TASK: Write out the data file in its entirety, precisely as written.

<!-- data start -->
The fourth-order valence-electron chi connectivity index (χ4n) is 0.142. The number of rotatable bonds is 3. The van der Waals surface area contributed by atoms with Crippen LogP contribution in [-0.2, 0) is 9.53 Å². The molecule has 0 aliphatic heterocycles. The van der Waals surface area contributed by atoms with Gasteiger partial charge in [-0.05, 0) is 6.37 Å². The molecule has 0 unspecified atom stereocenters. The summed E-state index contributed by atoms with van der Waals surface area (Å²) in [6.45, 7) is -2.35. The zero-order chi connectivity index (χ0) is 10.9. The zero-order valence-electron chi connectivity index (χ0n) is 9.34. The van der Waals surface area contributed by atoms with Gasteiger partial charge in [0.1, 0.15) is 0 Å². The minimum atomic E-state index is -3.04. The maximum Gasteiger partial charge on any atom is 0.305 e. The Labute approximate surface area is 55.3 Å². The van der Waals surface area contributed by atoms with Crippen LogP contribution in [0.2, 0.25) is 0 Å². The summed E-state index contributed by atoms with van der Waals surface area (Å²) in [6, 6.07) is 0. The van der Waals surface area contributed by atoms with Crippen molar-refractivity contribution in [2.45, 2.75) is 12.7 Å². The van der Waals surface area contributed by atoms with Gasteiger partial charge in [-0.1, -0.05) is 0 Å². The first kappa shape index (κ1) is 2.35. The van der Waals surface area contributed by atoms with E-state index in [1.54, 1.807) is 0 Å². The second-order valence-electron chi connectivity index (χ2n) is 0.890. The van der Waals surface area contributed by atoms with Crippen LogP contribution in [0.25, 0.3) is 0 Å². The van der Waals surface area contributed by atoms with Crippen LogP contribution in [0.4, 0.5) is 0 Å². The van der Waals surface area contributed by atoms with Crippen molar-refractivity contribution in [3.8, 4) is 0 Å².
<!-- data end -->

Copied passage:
The fourth-order valence-electron chi connectivity index (χ4n) is 0.142. The number of rotatable bonds is 3. The van der Waals surface area contributed by atoms with Crippen LogP contribution in [-0.2, 0) is 9.53 Å². The molecule has 0 aliphatic heterocycles. The van der Waals surface area contributed by atoms with Gasteiger partial charge in [-0.05, 0) is 6.37 Å². The molecule has 0 unspecified atom stereocenters. The summed E-state index contributed by atoms with van der Waals surface area (Å²) in [6.45, 7) is -2.35. The zero-order chi connectivity index (χ0) is 10.9. The zero-order valence-electron chi connectivity index (χ0n) is 9.34. The van der Waals surface area contributed by atoms with Gasteiger partial charge in [0.1, 0.15) is 0 Å². The minimum atomic E-state index is -3.04. The maximum Gasteiger partial charge on any atom is 0.305 e. The Labute approximate surface area is 55.3 Å². The van der Waals surface area contributed by atoms with Crippen LogP contribution in [0.2, 0.25) is 0 Å². The summed E-state index contributed by atoms with van der Waals surface area (Å²) in [6, 6.07) is 0. The van der Waals surface area contributed by atoms with Crippen molar-refractivity contribution in [2.45, 2.75) is 12.7 Å². The van der Waals surface area contributed by atoms with Gasteiger partial charge in [-0.1, -0.05) is 0 Å². The first kappa shape index (κ1) is 2.35. The van der Waals surface area contributed by atoms with E-state index in [1.54, 1.807) is 0 Å². The second-order valence-electron chi connectivity index (χ2n) is 0.890. The van der Waals surface area contributed by atoms with Crippen LogP contribution in [0.25, 0.3) is 0 Å². The van der Waals surface area contributed by atoms with Crippen LogP contribution in [0.4, 0.5) is 0 Å². The van der Waals surface area contributed by atoms with Crippen molar-refractivity contribution in [3.8, 4) is 0 Å².